The sounds of 180 Bank St
Buildings often show characteristics of change of purpose, architectural style, design and decorative features.
Such is the case with 180 Bank St, which was part of an industry noted for breaches of health laws, unclean premises, the sale of impure milk and the spread of diseases (such as typhoid and diphtheria) until the government introduced sweeping new legislation in 1906 including closing sub-standard dairies. But that’s a story for another time!
The building became empty in the early 1960s and was in a derelict state when discovered by Melbourne music entrepreneur, Bill Armstrong. He had been operating his music business from four houses in Albert Rd but was expanding and needed more space, preferably in a single building. Armstrong’s Music factory became legendary as he churned out a succession of hit records, including John Farnham’s Sadie and then, through the ‘60s and ‘70s, artists such as the Easybeats, Daddy Cool and Skyhooks.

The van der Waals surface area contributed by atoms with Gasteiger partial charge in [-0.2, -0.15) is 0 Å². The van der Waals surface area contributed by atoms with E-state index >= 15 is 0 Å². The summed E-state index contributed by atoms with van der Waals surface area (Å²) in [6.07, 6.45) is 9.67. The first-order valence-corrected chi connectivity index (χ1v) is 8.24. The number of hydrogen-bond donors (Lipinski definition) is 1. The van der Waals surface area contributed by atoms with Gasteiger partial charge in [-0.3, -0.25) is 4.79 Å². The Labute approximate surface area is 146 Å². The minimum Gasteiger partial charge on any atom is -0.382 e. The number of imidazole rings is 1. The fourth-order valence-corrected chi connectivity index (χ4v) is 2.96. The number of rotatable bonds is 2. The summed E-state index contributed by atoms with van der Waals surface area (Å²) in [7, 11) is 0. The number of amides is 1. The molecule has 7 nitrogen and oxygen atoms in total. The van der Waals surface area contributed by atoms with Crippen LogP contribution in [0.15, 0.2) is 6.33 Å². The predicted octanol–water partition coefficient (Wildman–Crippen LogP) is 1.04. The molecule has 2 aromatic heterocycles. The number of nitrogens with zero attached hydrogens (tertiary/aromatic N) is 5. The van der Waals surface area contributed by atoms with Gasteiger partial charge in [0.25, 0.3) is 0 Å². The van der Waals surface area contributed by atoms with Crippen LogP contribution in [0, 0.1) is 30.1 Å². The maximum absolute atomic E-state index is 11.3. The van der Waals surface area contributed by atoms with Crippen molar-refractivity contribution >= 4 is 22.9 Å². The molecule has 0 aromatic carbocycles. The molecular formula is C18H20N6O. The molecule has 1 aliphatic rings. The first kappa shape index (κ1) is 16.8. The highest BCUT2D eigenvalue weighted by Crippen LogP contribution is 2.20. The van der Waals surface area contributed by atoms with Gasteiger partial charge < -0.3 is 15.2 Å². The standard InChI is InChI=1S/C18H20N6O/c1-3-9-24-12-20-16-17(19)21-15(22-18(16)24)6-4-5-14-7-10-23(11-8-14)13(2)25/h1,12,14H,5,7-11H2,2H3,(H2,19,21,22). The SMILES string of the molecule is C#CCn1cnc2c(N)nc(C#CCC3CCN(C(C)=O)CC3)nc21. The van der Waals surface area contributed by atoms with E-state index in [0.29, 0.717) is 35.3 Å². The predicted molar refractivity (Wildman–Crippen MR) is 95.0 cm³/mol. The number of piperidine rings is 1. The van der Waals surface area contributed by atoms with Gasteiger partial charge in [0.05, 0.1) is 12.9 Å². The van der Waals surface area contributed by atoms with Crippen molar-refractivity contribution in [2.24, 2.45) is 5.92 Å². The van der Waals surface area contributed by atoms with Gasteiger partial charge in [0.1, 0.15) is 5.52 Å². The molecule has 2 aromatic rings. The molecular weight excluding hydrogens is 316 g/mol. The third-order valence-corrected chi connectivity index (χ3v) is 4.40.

The building at 180 Bank St was a significant training ground for the next generation of audio engineers. It then became to home of DDP Studios where it became a film production studio, with post-production work on highly successful films such as Mad Max.
A dispute over unpaid rent led to the landlord changing the locks and shutting out the film studio in 2006. The significance of Armstrong’s studios upon the Australian music was profound – just think that many those hits from the ‘60s to the ‘80s were produced in South Melbourne!
The latest iteration is under way and sees number 180 being converted to high-quality office space, demonstrating the effectiveness of adaptive re-use of heritage buildings into office sites.
We should be grateful that the developer chose to retain the Art Deco style signage of Melbourne Butter Supply across its frontage. •